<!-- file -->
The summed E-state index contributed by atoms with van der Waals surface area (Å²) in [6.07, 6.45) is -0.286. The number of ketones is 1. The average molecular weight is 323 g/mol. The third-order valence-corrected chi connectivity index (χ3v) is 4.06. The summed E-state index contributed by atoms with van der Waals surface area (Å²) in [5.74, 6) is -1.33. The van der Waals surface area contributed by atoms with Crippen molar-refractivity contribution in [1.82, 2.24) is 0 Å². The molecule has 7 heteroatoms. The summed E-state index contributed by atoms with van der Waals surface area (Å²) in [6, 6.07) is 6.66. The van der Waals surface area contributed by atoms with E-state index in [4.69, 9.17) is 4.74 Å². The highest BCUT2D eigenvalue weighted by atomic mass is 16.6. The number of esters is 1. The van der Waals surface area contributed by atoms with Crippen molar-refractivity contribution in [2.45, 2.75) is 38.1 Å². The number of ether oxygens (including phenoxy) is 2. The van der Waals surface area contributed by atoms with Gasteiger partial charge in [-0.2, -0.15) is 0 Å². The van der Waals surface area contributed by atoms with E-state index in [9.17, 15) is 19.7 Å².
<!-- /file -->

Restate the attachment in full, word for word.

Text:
The summed E-state index contributed by atoms with van der Waals surface area (Å²) in [6.07, 6.45) is -0.286. The number of ketones is 1. The average molecular weight is 323 g/mol. The third-order valence-corrected chi connectivity index (χ3v) is 4.06. The summed E-state index contributed by atoms with van der Waals surface area (Å²) in [5.74, 6) is -1.33. The van der Waals surface area contributed by atoms with Crippen molar-refractivity contribution in [1.82, 2.24) is 0 Å². The molecule has 7 heteroatoms. The summed E-state index contributed by atoms with van der Waals surface area (Å²) in [6, 6.07) is 6.66. The van der Waals surface area contributed by atoms with E-state index in [4.69, 9.17) is 4.74 Å². The highest BCUT2D eigenvalue weighted by atomic mass is 16.6. The number of esters is 1. The van der Waals surface area contributed by atoms with Crippen molar-refractivity contribution in [2.45, 2.75) is 38.1 Å². The number of ether oxygens (including phenoxy) is 2. The van der Waals surface area contributed by atoms with Gasteiger partial charge in [-0.2, -0.15) is 0 Å². The van der Waals surface area contributed by atoms with E-state index in [9.17, 15) is 19.7 Å².